Reading Painting Through Camera Lucida Sean Ashton
During a visit to Caragh Thuring's studio I was fascinated by an object she asked me to hold as she manoeuvred a large painting into position for my appraisal. It was a piece of paper about five feet long and one foot wide on which had been stuck, in rows resembling hieroglyphs, numerous photographic oddments culled from various sources and annotated with pencil, paint etc. Not quite a study for a painting and not quite a sketchbook, but nevertheless an object in its own right, this ongoing visual almanac betrayed the strange sense of conquest entailed in the consumption of photographic imagery, and its regurgitation as painted imagery.
Of all visual artists, painters are by far the most prolific processors of visual data. This is due to the fact that not all imagery yields to painterly conquest; large quantities must therefore be consumed. In my experience, painters are more articulate about the individual elements that comprise a painting (i.e., where they have come from, how they have been altered, what else was considered and rejected) than about its overall effect, which appears to resist the painter"s verbal appraisal as a necessary condition of its completion. So it follows that one has a better chance of understanding the work if one approaches it from the specific rather than the general. Consider this anecdote from Nigel Cooke's article, "George Condo's Elite Pathology" (Turps Banana, Issue 2, June 2006):
On discussing a work of mine in progress, (Condo) insisted that a finished area was in fact far from it - it needed something extra. For Condo it would never really work without the addition of another object, and he returned to the subject now and then as the evening drew on, making suggestions one after another, hoping to offer me the right image. Later, as we parted company, he announced that he had exactly the right thing for me. The painting needed an owl in it - with an arrow piercing its eyeball.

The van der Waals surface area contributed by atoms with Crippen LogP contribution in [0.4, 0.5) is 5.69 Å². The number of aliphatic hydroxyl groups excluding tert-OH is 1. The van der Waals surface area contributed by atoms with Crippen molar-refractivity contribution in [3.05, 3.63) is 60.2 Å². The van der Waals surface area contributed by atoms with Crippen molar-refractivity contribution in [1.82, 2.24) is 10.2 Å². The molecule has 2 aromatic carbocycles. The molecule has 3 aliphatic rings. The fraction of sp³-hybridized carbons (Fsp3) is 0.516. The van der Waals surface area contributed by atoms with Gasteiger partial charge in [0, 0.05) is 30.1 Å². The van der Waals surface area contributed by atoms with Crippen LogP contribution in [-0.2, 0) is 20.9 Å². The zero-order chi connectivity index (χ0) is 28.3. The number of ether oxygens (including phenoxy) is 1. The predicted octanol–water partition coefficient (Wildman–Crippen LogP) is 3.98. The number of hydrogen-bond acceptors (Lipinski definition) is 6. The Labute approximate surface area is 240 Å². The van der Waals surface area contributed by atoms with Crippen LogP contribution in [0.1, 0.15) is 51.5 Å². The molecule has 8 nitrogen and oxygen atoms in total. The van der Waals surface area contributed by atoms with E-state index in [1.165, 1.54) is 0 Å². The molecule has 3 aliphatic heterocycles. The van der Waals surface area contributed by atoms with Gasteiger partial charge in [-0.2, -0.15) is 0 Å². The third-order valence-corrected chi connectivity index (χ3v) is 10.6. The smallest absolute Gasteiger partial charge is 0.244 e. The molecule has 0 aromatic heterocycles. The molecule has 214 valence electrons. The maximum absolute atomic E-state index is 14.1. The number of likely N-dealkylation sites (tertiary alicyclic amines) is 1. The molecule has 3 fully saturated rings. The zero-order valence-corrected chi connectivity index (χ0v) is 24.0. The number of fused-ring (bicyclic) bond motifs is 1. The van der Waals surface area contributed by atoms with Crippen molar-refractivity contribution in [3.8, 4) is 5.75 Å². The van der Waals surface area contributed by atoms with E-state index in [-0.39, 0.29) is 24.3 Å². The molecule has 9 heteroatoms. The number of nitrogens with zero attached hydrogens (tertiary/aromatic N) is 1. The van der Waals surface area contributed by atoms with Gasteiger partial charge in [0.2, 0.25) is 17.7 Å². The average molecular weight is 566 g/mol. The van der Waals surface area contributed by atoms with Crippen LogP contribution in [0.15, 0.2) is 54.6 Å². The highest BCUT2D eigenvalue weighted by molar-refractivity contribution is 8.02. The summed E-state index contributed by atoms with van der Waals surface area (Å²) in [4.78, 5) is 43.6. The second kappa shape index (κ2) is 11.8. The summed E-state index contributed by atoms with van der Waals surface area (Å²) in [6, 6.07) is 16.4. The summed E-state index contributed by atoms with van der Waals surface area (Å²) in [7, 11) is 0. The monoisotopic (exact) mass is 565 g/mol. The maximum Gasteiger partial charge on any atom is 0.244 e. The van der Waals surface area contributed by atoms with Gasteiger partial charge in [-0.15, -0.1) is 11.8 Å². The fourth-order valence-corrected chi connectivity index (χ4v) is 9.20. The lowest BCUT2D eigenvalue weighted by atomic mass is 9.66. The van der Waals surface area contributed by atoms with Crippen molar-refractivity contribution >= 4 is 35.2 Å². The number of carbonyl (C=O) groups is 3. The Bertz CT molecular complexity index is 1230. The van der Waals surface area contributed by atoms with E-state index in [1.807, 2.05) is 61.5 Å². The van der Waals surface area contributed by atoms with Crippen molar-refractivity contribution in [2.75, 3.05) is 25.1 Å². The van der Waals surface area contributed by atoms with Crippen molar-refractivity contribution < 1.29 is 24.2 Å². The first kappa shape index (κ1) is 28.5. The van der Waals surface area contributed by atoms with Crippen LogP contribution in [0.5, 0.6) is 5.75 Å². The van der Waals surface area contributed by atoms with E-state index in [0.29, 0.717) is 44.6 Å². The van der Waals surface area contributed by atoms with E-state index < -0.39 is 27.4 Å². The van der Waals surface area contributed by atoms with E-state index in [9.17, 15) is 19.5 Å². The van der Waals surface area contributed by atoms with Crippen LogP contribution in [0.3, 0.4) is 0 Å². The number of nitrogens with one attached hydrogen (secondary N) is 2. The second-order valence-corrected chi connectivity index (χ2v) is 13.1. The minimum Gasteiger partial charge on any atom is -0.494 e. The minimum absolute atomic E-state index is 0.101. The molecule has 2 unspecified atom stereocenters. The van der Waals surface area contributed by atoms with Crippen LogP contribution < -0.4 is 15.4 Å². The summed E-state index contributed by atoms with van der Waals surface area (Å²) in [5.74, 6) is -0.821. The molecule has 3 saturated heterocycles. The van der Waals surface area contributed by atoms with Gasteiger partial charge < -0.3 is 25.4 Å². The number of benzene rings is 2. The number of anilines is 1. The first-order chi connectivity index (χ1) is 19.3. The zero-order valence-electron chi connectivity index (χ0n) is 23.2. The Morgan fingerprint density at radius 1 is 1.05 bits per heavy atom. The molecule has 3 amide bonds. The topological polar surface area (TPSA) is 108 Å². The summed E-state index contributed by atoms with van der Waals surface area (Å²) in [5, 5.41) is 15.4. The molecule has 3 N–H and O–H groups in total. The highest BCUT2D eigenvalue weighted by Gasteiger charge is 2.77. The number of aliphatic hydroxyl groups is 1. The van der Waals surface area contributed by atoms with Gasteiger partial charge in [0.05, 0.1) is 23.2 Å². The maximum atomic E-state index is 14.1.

Of course, not every painter's compulsions are as perverse as George Condo's. Hence, "Whilst the owl made it into the finished painting, the arrow didn"t": the painting could accommodate a nocturnal raptor, but not the recommended ocular violence.
This notion of a painting"s timbre being thrown off-key by the addition of a single element is one that painters are constantly wrestling with: a painting may begin as a set menu of compositional elements, only to substitute many items for others as an unforeseen pictorial substrate emerges during the painting process. There are painters who suppress this shift and there are painters who candidly draw attention to it. In Caragh Thuring's work, the set menu of elements with which she begins appears to create a timbre that is off-key from the outset, or harmonious as much by accident as by design - as though musicality were being sought rather than assertedRead the entire article hereSource: